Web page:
The table below summarises the maturity profile of the Company's financial liabilities based on contractual

As of March 31, 2019

Carrying amount

On Demand

Less than 6 months

6 to 12 months

1 to 2 years

> 2 years

Total

Interest bearing borrowings*#

867,120

154

245,989

92,495

108,502

863,206

1,310,346

Other financial liabilities*

111,649

2,402

66,463

9,461

13,378

19,945

111,649

Trade payables#

191,688

-

191,688

-

-

-

191,688

Financial liabilities

1,170,457

2,556

504,140

101,956

121,880

883,151

1,613,683

(excluding derivatives)

Derivative assets

72

-

50

18

4

1

72

Derivative liabilities

(1,775)

-

(1,189)

(265)

(149)

(172)

(1,775)

Net derivatives

(1,703)

-

(1,139)

(247)

(145)

(171)

(1,703)

As of March 31, 2018

Carrying amount

On Demand

Less than 6 months

6 to 12 months

1 to 2 years

>2 years

Total

Interest bearing borrowings*#

677,839

0

111,946

55,395

72,856

910,420

1,150,617

Other financial liabilities*

88,202

3,284

65,564

-

-

19,354

88,202

Trade payables#

176,990

176,990

176,990

Financial liabilities (excluding derivatives)

943,031

3,284

354,500

55,395

72,856

929,774

1,415,809

Derivative assets

275

-

152

43

80

-

275

Derivative liabilities

(352)

-

(83)

(145)

(107)

(17)

(352)

Net derivatives

(77)

-

69

(102)

(27)

(17)

(77)

*lt includes contractual interest payment based on interest rate prevailing at the end of the reporting period after adjustment for the impact of interest swaps, over the tenor of the borrowings.

#lnterest accrued but not due has been included in interest bearing borrowings and excluded from other financial liabilities.

The Company from time to time in its usual course of business guarantees certain indebtedness of its subsidiaries. Accordingly, as of March 31, 2019 and March 31, 2018 Company has issued corporate guarantee against debt / advance aggregating to Rs. 285,503 and Rs. 353,114 respectively. The outflow in respect of these guarantees arises only on any default / non-performance of the subsidiary with respect to the guaranteed debt/ advance and substantial amount of such loans are due for payment after two years from the reporting date.

vi. Reconciliation of liabilities whose cash flow movements are disclosed as part of financing activities in the statement of cash flows:

Non-cash changes

Balance sheet caption

Statement of cash flows line item

April 1, 2018

Cash flows

Interest capitalised

Interest expense

Foreign exchange movement

March 31, 2019

Borrowings*

Proceeds / repayments of borrowings (including short-term)

220,473

166,307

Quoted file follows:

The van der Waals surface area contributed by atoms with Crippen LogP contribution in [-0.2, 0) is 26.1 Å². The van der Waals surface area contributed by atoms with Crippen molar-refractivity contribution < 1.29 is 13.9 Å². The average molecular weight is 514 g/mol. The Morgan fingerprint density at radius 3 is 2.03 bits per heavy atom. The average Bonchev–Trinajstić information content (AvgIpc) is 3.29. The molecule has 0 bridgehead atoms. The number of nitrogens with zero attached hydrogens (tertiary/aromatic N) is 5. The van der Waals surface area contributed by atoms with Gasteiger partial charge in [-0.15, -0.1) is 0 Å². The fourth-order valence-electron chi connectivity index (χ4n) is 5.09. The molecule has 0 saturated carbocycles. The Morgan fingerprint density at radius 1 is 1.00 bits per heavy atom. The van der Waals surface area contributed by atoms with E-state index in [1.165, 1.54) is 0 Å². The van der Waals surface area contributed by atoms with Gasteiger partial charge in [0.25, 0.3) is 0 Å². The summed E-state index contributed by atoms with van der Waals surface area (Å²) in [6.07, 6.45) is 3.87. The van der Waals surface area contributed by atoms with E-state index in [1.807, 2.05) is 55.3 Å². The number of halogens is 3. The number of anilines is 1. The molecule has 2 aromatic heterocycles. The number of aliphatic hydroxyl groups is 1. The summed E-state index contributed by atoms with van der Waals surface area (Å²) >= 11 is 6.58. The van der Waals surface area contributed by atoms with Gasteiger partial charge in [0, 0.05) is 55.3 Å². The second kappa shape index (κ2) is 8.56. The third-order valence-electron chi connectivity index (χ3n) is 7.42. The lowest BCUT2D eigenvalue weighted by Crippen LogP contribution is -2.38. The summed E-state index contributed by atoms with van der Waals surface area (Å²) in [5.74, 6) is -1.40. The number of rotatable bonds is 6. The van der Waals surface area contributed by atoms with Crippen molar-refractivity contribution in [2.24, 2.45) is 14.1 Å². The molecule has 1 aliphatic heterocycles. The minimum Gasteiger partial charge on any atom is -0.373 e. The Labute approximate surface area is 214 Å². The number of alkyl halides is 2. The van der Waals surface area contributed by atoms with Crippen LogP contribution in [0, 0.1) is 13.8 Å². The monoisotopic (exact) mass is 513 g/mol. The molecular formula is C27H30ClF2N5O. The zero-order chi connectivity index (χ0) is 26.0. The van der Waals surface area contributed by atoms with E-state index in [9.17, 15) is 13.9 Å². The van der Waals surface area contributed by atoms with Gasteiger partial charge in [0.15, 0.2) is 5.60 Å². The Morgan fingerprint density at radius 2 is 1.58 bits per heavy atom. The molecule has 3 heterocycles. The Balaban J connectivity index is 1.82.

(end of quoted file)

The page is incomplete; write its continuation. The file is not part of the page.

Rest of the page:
5,437

4,300

396,517

Interest accrued but not due / derivative instruments

Interest and other finance charges pa id

23,758

(52,307)

838

72,542

25

(13,932)

30,924

*lt does not include deferred payment liabilities, finance lease obligations and bank overdraft. 2. Capital risk

The Company's objective while managing capital is to safeguard its ability to continue as a going concern (so that it is enabled to provide returns and create value for its shareholders, and benefits for other stakeholders), support business stability and growth, ensure adherence to the covenants and restrictions imposed by lenders and / or relevant laws and regulations, and maintain an optimal and efficient capital structure so as to reduce the cost of capital. However, the key objective of the Company's capital management is to, ensure that it maintains a stable capital structure with the focus on total equity, uphold investor; creditor and customer confidence, and ensure future development of its business activities. In order to maintain or adjust the capital structure, the Company may issue new shares, declare dividends, return capital to shareholders, etc.

The Company manages its capital structure and makes adjustments to it, in light of changes in economic conditions or its business requirements.

The Company monitors capital using a gearing ratio calculated as below:

As of March 31, 2019

As of March 31,2018

Borrowings

837,899

654,158

Less: Cash and cash equivalents

1,876

4,626

Less: Term deposits with bank

126

105

Net debt

835,897

649,427

As of March 31, 2019

As of March 31,2018

Equity

983,593

1,028,609

Total capital

983,593

1,028,609

Capital and Net Debt

1,819,490

1,678,036

Gearing Ratio

45.94%

38.70%

36. Fair value of financial assets and liabilities

The category wise details as to the carrying value and fair value of the Company's financial instruments are as follows:

Level

Carrying Value as of

Fair Value as of

March 31, 2019

March 31, 2018

March 31, 2019

March 31, 2018

Financial Assets

Fair value through profit or loss

Derivatives